In 2019 the Huawei P30 Pro and Oppo Reno 10x zoom kicked off a zoom arms race with the introduction of the periscope telephoto lens – or should we say “re-introduction”. One phone had a periscope several years ago and with a design that was more advanced than modern phones.
Currently, you can get a periscope-equipped phones from Huawei, Oppo, Samsung, Xiaomi, vivo and Honor. But they have two major downsides. One, they have very long focal lengths (100+ mm). And two, they are locked at that focal length.
This means that mid-range zoom requires either digital zoom with the main camera (the most common approach right now) or a secondary telephoto module (an increasingly popular option). However, even with two tele lenses the gap between their focal lengths must be bridged by digital zoom. What if you wanted smooth zoom without digital processing?
The solution is to have a module with a variable focal length. Earlier this year O-Film announced such a periscope, which could go smoothly between 85 mm and 170 mm. A couple of months later Oppo unveiled its module that covered a more conservative range (85mm to 135mm). We’re excited to see these two (and others) in smartphones next year. But we have to take a minute to recognize the phone that did it right way back in 2015.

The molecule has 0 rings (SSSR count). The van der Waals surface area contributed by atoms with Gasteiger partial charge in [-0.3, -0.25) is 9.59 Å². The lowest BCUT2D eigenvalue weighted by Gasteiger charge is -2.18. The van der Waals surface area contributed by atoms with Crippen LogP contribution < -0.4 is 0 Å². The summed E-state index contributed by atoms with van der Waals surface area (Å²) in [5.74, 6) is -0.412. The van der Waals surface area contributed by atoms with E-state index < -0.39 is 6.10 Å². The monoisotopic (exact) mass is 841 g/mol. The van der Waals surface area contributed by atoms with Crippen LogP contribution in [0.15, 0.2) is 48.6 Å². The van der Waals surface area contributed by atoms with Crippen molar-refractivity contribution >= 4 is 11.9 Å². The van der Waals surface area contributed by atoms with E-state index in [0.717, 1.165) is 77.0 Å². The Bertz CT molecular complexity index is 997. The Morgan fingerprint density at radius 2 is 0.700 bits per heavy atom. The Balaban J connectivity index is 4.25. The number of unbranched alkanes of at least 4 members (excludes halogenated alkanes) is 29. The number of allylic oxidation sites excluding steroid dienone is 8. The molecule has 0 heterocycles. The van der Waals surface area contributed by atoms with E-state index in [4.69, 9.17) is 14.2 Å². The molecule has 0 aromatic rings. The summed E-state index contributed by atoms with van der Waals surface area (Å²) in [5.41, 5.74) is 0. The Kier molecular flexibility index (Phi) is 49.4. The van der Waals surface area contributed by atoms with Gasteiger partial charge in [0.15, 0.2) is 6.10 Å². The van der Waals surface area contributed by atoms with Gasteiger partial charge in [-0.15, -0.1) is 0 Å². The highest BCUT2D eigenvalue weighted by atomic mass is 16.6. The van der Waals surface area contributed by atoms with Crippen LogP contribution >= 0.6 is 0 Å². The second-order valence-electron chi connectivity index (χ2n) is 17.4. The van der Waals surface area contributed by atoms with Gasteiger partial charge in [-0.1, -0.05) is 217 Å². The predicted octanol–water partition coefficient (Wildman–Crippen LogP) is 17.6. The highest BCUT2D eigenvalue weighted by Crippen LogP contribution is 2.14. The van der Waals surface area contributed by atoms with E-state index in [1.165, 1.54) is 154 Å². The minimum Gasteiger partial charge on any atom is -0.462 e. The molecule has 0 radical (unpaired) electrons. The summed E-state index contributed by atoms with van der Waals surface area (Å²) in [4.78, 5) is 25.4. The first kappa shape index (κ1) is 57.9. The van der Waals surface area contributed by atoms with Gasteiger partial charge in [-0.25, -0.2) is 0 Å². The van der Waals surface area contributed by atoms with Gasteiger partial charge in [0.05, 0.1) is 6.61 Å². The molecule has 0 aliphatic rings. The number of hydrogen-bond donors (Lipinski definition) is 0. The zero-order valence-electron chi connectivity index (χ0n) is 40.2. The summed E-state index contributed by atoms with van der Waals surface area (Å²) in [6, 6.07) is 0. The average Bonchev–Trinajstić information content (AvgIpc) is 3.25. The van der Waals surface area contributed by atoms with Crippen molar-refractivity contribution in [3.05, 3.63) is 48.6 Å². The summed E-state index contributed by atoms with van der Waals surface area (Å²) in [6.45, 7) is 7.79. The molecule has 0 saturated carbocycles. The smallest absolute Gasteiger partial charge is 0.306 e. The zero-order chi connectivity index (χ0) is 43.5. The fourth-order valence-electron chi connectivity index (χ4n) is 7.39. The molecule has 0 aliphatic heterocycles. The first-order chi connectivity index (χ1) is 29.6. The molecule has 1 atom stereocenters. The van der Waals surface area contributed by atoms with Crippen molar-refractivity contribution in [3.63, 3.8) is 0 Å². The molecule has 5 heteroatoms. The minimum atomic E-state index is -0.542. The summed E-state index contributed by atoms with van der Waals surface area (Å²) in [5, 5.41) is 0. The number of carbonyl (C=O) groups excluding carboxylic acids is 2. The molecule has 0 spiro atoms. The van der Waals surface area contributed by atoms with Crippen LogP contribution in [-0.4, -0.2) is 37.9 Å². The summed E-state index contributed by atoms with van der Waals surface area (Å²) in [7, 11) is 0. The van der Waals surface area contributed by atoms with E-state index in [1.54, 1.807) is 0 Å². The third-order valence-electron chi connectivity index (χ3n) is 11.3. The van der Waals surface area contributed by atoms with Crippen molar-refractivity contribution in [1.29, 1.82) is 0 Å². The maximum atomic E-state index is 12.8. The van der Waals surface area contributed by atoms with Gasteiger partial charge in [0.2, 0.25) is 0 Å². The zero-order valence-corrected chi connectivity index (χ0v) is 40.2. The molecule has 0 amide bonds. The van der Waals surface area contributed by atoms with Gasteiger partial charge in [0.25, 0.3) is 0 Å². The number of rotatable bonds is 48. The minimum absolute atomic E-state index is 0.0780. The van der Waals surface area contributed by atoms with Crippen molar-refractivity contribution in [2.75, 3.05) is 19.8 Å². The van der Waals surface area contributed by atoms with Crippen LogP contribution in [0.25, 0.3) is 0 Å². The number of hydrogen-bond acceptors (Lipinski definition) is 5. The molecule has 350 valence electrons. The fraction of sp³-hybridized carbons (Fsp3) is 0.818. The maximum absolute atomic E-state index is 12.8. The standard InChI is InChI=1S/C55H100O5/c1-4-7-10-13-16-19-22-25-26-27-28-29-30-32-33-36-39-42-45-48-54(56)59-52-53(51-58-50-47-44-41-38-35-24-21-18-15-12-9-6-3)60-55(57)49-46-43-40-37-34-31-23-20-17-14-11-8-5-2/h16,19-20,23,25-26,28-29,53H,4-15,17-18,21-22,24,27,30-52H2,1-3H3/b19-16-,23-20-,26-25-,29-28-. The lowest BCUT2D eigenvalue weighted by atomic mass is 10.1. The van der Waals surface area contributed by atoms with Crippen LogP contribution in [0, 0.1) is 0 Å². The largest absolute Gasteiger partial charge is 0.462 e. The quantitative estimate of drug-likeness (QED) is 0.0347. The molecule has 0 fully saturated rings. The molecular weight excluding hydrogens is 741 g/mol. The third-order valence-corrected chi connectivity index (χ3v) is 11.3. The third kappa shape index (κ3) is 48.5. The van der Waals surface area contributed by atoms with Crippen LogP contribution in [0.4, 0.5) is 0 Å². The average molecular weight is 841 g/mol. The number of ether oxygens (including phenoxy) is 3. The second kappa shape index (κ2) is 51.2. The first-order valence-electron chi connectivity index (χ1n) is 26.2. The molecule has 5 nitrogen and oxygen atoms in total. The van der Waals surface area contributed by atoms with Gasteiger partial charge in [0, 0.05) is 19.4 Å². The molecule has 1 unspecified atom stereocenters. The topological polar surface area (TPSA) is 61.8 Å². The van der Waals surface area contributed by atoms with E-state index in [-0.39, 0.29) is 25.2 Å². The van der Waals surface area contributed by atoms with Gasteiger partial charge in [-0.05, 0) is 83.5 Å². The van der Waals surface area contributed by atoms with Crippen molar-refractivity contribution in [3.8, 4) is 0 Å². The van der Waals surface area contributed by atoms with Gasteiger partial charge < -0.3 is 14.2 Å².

That was the Asus Zenfone Zoom (available as ZX551ML in Europe). It had just one camera module and yet its variable focal length periscope lens could take wide-angle shots at 28 mm, portrait shots at 50 mm and zoom in to 84 mm (that’s 3x optical magnification) and everything in between. All without a hint of digital zoom.
The phone used a module created by Japanese company HOYA and announced in 2013. Tentatively named the “Cube”, this was advertised as the thinnest periscope module to date, measuring only 6mm in depth. This meant it could be used in relatively thin smartphones – the Zenfone Zoom is 12mm thick, which sounds like a lot but is rather slim compared to the 15.4 mm of 2013’s Galaxy S4 zoom (later Galaxy camera modules were even thicker).
This module housed a 13.1MP sensor, 1/3” in size, which was fairly typical for the time. For comparison, the iPhone 6S Plus had a 12MP 1/3” sensor, the Galaxy S6 went bigger with a 16MP 1/2.6” imager.
The Cube module featured Laser AF for fast autofocus and optical image stabilization (OIS), which is essential for shooting at long focal lengths. As we mentioned already, the lens could stretch to 84 mm (in 35 mm equivalent) and open up to 28 mm on the wide end.
That’s not too bad, actually, the P30 Pro has a 27mm wide lens and the Reno 10x goes only slightly wider with a 26mm lens. But the keen-eyed among you would have spotted an issue with the Zenfone Zoom. In fact, it’s an issue shared by all telephoto lenses, periscope or otherwise.
The aperture is quite dim – only f/2.7 at the wide end. In 2015 the apertures of flagship phones were closer to f/2.0, which really helped with low-light performance. The Zoom’s sensor was comparable in size to that of the Galaxy and iPhone, but the lens held it back. Indeed, reviews at the time pointed out that the Zenfone produces less than stellar nighttime photos.
Using a larger senor in a periscope design is tricky as the thickness of the module is directly tied to sensor size. And the Zoom was already pushing the limits at 12mm. The camera bumps on some 2020 smartphones are ridiculous in size, but even that may not be enough.